Send A Child To College
Sending a child to college can leave you contemplating both an empty nest and an empty wallet. It’s never too early to start planning and saving…but it’s never too late, either. Whether you have several years to plan, or just a couple, Rivermark is your trusted resource during the uncertain financial times ahead. There is information below on college costs, money-saving tips, and financial strategies. We’ve compiled some great information for your child as well—just send them to our ‘Going to College’ page.
What Will College Cost?
Tuition and Fees can vary quite a bit based on your child’s school of choice, but some good averages are about $29,056 per year for a private college, $8,655 for an in-state public college, and $21,706 for a public out-of-state school*. Housing and meals can tack-on an average of $9,205 for a four-year public school or $10,462 at private schools*. Then you have to consider the costs of books, computer equipment, etc.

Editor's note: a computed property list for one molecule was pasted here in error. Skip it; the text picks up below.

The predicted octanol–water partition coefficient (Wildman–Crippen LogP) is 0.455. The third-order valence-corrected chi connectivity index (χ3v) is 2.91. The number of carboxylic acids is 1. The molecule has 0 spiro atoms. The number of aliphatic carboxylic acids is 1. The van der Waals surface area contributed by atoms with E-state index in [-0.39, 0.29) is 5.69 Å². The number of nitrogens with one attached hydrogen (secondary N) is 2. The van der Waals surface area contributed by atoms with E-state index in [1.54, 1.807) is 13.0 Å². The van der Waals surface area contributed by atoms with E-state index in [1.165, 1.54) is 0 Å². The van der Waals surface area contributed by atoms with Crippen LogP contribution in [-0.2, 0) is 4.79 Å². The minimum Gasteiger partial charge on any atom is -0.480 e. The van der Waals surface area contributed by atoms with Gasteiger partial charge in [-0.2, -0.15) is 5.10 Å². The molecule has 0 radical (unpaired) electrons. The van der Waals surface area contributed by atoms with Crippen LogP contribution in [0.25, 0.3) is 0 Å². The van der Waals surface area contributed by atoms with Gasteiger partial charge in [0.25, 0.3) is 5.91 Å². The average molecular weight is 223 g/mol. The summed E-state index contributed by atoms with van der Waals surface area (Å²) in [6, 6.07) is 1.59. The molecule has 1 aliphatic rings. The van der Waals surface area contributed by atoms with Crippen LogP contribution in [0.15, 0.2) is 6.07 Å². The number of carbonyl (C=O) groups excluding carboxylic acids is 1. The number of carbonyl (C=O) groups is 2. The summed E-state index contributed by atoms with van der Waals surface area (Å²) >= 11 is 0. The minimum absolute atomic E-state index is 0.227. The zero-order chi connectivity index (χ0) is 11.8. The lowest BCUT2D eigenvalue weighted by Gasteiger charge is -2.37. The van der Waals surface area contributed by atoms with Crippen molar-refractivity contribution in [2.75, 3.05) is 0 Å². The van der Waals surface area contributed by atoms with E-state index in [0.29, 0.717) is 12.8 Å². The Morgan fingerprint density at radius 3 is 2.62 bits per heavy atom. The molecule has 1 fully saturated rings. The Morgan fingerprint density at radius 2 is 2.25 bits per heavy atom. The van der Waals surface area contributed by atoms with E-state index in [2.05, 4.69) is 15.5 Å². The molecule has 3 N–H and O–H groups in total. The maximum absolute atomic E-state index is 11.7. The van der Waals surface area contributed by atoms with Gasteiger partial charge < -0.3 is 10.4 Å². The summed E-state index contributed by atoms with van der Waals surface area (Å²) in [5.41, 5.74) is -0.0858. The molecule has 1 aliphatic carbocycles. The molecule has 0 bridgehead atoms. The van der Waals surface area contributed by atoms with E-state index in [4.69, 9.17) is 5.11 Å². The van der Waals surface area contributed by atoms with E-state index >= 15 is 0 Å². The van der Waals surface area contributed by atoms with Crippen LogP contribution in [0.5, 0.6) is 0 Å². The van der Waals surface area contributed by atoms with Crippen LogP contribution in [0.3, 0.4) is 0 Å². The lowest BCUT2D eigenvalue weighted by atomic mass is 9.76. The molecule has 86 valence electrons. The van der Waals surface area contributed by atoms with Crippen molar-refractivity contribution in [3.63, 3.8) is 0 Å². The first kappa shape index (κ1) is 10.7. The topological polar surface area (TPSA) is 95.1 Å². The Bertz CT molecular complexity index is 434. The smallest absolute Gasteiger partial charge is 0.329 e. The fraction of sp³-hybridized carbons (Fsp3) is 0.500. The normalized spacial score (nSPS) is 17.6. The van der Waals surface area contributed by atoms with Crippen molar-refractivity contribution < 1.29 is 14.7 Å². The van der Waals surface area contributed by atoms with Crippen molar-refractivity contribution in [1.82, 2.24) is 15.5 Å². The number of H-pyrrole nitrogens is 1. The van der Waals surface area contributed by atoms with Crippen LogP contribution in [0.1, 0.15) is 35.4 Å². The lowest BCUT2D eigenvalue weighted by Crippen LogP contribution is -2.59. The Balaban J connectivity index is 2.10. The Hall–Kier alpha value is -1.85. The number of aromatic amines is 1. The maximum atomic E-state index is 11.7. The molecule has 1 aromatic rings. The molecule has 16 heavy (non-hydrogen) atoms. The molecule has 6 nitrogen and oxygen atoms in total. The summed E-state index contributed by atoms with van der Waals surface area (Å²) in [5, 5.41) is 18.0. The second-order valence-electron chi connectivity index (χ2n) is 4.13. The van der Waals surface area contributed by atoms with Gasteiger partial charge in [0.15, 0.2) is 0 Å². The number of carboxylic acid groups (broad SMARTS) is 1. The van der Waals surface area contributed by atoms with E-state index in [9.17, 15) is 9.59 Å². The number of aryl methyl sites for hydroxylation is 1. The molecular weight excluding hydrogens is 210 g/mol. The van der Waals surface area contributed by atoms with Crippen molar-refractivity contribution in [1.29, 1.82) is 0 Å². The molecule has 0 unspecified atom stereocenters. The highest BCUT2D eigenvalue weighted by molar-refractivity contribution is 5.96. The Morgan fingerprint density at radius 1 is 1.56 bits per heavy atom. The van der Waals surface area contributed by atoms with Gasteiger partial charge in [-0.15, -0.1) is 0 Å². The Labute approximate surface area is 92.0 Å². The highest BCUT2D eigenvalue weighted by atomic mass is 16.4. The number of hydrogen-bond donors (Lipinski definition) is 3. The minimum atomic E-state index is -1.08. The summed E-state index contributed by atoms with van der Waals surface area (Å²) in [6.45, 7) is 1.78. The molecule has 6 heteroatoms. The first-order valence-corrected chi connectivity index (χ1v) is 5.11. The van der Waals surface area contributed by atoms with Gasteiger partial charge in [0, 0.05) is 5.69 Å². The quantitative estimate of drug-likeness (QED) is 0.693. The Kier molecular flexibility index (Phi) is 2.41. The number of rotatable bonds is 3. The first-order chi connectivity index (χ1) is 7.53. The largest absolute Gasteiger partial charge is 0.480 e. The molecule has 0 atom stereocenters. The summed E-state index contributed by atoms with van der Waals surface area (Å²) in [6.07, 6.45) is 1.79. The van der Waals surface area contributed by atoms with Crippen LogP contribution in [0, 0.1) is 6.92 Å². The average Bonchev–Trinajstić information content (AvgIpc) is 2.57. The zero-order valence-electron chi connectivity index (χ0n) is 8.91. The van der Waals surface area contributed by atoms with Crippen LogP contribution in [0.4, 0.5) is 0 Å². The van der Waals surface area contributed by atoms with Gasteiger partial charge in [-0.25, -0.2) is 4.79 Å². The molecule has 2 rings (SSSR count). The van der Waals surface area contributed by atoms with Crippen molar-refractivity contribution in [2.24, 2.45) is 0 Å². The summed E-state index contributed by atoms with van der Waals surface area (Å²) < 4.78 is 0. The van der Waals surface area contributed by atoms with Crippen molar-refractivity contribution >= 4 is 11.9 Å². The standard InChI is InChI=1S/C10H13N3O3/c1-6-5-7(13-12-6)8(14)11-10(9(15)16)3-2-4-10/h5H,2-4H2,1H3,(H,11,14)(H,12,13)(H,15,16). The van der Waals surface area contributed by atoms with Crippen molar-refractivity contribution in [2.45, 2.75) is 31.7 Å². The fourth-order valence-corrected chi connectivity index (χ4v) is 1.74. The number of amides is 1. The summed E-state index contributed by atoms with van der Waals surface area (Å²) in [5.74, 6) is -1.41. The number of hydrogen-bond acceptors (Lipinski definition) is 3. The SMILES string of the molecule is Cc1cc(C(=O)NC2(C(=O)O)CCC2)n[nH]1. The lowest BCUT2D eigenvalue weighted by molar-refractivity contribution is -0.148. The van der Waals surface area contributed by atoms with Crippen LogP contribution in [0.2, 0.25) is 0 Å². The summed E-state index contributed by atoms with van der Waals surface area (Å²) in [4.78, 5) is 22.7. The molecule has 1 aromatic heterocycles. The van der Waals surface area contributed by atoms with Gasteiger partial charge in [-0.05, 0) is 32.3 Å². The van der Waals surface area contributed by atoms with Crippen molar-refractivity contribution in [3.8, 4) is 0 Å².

Depending on your situation, some of those costs can be offset with Federal Student Aid. However, the amount your child might qualify for is based on the income of the parents, and might not cover all of the tuition and fees. Private funding through a Rivermark Student Loan can help bridge that gap. It’s a low-rate loan, plus payments can be deferred while your child is in school.
Saving & Budgeting
It’s a great idea to save early, and save often. The more you can chip away at it when your child is still young, the less you’ll have to save later on. For example, if you save just $50 per month starting at the age of 1, you’ll have $10,200 by the time your child is 18…and that’s without factoring in interest! Try to save that same amount starting at age 15, and you’ll need to sock away a little over $283 per month. Big difference.